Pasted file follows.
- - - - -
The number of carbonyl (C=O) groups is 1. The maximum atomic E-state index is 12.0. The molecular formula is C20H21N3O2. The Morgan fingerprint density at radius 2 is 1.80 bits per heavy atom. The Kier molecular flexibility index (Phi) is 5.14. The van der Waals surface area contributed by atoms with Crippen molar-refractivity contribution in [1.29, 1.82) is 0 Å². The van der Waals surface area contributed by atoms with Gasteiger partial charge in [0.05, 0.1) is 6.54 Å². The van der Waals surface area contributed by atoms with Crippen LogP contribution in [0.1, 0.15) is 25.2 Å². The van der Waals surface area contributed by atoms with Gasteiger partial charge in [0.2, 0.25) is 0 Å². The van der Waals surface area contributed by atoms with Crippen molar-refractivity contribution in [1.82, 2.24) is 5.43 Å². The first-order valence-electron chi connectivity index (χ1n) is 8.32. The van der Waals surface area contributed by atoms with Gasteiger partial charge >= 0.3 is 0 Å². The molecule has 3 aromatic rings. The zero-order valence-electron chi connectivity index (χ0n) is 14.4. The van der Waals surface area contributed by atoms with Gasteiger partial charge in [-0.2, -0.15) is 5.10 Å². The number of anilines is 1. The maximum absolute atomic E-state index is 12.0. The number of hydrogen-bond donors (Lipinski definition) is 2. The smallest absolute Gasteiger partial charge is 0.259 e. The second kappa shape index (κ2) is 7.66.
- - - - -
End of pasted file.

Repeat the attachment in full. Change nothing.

The number of carbonyl (C=O) groups is 1. The maximum atomic E-state index is 12.0. The molecular formula is C20H21N3O2. The Morgan fingerprint density at radius 2 is 1.80 bits per heavy atom. The Kier molecular flexibility index (Phi) is 5.14. The van der Waals surface area contributed by atoms with Crippen molar-refractivity contribution in [1.29, 1.82) is 0 Å². The van der Waals surface area contributed by atoms with Gasteiger partial charge in [0.05, 0.1) is 6.54 Å². The van der Waals surface area contributed by atoms with Crippen LogP contribution in [0.1, 0.15) is 25.2 Å². The van der Waals surface area contributed by atoms with Gasteiger partial charge in [0.2, 0.25) is 0 Å². The van der Waals surface area contributed by atoms with Crippen molar-refractivity contribution in [1.82, 2.24) is 5.43 Å². The first-order valence-electron chi connectivity index (χ1n) is 8.32. The van der Waals surface area contributed by atoms with Gasteiger partial charge >= 0.3 is 0 Å². The molecule has 3 aromatic rings. The zero-order valence-electron chi connectivity index (χ0n) is 14.4. The van der Waals surface area contributed by atoms with Gasteiger partial charge in [-0.2, -0.15) is 5.10 Å². The number of anilines is 1. The maximum absolute atomic E-state index is 12.0. The number of hydrogen-bond donors (Lipinski definition) is 2. The smallest absolute Gasteiger partial charge is 0.259 e. The second kappa shape index (κ2) is 7.66.